None of these aliens are real.
Except the ones that are real which you think are hallucinations but aren’t. It’s all very confusing. But then nothing about recreating memories to invoke the ire of an alien voice isn’t confusing, especially when you try to explain how hallucinations inflicted horrific flesh wounds against living agents. That’s the last time we’re going to believe that someone injected mysterious gas into a hangar for science. Hangar 6 R & D is the post-release DLC for The Bureau: XCOM Declassified, that serves as a prequel to the events of the main campaign and explains how the invasion began.
Ideally it should be experienced before the main campaign.
However, be forewarned that this approach can be slightly overwhelming, as the DLC expects you to know what you’re doing, and rapidly presents increasingly complex missions. I don’t think I’ve ever seen so many Mutons and Elite Mutons in one pod before. Nor do I want to see that many again.
You won’t start the campaign with freshly recruited agents, though. So they’ll have a few abilities that’ll help in the first few missions. You also seem to rapidly acquire new technology by exploring the laboratory prior to each mission, and extensive caches of alien technology are awarded for completing later missions. It feels ridiculously accelerated much in the same way that the Tactical Legacy Pack from XCOM 2: War of the Chosen does. But it also feels incredibly satisfying and never particularly unfair. Rarely do encounters feel insurmountable but they remain challenging throughout. I just wish that I had some idea of the opposition for each mission, as that would influence my squad composition, as some agents perform better in certain encounters, but it’s a minor issue that doesn’t drastically affect the experience.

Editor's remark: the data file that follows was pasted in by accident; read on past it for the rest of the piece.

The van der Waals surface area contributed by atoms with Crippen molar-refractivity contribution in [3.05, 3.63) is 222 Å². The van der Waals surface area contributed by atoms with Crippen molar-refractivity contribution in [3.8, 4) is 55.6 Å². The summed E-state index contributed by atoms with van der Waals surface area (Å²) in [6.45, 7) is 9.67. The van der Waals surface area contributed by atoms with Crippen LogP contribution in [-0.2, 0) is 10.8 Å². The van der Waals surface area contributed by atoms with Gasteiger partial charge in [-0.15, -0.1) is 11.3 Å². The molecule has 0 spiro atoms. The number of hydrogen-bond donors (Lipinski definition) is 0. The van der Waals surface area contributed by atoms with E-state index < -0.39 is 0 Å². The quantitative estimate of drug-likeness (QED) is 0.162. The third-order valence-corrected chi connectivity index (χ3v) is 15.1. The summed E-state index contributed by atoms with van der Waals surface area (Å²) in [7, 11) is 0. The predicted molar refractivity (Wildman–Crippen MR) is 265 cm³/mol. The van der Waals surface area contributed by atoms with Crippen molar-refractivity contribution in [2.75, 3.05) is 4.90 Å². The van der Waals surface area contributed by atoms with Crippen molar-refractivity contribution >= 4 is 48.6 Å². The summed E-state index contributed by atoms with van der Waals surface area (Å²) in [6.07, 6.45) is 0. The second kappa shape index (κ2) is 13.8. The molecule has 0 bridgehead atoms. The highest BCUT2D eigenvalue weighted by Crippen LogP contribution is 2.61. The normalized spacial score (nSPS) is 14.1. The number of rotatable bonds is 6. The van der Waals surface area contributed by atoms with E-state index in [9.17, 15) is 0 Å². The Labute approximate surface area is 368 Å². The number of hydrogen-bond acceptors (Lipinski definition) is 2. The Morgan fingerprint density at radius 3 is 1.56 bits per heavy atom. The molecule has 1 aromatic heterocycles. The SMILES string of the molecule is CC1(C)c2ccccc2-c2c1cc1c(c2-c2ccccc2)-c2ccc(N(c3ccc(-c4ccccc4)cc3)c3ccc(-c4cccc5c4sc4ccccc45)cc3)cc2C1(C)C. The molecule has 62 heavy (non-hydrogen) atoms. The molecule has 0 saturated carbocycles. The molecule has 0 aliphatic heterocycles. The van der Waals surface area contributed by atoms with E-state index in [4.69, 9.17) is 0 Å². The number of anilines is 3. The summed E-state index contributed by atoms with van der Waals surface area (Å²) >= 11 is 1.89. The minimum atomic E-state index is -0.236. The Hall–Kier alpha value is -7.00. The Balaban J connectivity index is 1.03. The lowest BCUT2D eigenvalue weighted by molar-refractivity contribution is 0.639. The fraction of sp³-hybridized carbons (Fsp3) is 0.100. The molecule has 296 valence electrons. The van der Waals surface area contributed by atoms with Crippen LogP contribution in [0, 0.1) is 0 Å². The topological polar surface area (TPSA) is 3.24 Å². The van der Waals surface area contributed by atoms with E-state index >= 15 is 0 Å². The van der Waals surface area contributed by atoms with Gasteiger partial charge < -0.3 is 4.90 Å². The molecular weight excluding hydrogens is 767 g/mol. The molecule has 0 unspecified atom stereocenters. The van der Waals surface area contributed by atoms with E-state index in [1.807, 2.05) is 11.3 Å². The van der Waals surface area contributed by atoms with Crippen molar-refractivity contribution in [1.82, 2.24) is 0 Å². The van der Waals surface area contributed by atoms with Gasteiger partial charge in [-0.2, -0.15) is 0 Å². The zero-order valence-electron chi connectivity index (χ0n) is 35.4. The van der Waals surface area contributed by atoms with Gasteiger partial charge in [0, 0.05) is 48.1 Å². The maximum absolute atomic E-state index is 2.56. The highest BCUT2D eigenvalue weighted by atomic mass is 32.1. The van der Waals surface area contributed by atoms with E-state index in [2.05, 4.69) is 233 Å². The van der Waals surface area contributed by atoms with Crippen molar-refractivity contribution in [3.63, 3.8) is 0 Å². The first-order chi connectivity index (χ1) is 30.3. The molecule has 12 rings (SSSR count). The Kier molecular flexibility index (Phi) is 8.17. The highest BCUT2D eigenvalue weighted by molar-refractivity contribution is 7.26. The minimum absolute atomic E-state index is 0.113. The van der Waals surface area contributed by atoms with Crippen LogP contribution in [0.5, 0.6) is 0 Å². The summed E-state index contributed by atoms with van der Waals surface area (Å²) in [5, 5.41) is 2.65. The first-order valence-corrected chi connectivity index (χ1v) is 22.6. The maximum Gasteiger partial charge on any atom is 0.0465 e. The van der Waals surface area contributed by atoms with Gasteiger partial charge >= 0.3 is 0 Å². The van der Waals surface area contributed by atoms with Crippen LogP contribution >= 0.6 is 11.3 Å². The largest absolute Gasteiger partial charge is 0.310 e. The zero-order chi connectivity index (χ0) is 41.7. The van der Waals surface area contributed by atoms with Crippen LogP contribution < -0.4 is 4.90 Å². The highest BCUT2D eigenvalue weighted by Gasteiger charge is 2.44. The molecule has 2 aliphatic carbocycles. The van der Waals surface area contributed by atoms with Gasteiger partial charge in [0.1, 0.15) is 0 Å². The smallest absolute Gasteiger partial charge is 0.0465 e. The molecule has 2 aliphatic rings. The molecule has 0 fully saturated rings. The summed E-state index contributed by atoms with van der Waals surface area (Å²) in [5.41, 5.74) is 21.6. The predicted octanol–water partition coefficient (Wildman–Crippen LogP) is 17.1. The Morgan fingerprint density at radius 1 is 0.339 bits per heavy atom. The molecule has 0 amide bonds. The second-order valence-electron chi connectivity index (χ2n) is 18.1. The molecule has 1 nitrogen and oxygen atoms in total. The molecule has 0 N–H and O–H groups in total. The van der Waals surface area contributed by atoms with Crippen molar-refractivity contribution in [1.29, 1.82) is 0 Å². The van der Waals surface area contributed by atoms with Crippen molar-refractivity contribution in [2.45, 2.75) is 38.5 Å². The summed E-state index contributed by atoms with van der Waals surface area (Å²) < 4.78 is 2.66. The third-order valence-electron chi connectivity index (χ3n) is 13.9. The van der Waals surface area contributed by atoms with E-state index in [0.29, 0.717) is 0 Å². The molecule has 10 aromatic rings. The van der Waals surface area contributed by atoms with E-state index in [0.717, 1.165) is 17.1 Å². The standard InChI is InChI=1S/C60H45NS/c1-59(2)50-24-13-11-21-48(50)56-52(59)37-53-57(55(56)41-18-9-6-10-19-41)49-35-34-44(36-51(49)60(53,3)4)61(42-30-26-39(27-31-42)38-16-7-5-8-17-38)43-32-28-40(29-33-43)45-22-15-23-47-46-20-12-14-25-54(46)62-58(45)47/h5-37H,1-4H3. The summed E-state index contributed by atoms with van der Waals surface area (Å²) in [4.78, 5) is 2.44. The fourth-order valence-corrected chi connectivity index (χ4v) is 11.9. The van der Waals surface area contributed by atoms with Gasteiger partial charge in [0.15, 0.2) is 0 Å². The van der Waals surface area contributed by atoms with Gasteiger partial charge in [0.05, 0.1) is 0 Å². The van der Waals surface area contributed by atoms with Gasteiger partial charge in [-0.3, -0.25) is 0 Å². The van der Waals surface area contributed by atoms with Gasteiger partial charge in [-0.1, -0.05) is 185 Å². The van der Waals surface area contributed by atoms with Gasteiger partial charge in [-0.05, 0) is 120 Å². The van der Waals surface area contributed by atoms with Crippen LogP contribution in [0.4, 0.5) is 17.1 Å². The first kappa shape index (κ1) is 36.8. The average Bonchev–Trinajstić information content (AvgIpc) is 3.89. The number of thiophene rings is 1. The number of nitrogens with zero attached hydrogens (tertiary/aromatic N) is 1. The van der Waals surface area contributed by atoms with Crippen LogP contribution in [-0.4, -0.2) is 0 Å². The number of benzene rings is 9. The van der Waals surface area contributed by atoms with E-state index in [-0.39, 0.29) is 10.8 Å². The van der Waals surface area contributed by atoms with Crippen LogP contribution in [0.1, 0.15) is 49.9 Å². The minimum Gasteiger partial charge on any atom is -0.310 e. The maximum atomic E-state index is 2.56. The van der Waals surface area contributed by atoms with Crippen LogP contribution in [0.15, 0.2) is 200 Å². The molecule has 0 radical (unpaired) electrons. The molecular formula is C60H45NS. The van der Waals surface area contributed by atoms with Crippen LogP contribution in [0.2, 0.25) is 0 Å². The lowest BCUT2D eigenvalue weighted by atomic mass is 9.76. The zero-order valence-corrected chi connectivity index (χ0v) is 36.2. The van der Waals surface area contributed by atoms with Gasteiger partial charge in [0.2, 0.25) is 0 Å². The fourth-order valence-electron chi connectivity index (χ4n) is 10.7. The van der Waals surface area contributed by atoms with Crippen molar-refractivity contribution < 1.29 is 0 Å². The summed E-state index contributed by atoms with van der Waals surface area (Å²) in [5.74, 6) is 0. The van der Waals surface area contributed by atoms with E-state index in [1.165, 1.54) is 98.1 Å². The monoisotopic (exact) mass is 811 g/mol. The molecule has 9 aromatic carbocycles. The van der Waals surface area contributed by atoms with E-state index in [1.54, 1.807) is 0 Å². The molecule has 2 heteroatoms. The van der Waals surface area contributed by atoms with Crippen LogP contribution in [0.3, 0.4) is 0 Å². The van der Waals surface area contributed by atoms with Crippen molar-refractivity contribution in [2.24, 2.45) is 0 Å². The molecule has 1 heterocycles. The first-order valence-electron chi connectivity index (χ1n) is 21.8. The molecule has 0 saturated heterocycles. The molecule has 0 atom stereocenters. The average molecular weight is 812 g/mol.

I had similar feelings about XCOM: Chimera Squad. Both opted for a handful of individually talented agents instead of dozens of trained soldiers, which works fine but I felt that it would’ve worked better if you had any indication of which talents you’d want per mission. But not knowing means that you’ll need to be prepared for anything. So you’ll need to adapt to situations as they develop, and assess threats as they present themselves. Making the real time combat of The Bureau: XCOM Declassified fast-paced, which requires quick thinking not usually present in turn-based combat.
You’ll be able to catch your breath when issuing orders, though.
Which allows you to recognise the threats you’re facing instead of wildly flailing as everything happens all at once. You’re also able to issue multiple orders to an agent at a time (that seem to activate in sequence), which makes the order of your actions as important as the actions themselves.
I’ve been greatly enjoying the intensity of combat so far, and I’m looking forward to seeing how increasingly dangerous opposition affects the prioritisation of targets. When enemies are able to rapidly close the distance between you and them it certainly makes some a higher priority than others. Which is also true with turn-based combat, but they’re usually only able to move on their turn, so you might not consider them a threat because they’re so far away, but with real time combat you need to consider how (and where) they’ll move. It’s definitely an interesting approach to real time combat, and is (in my opinion) preferable to real time with pause combat. Which tends to make combat slow-paced and twitchy, whereas this proves to be fast-paced and fluid while presenting a consistent challenge.
Have a nice week, all!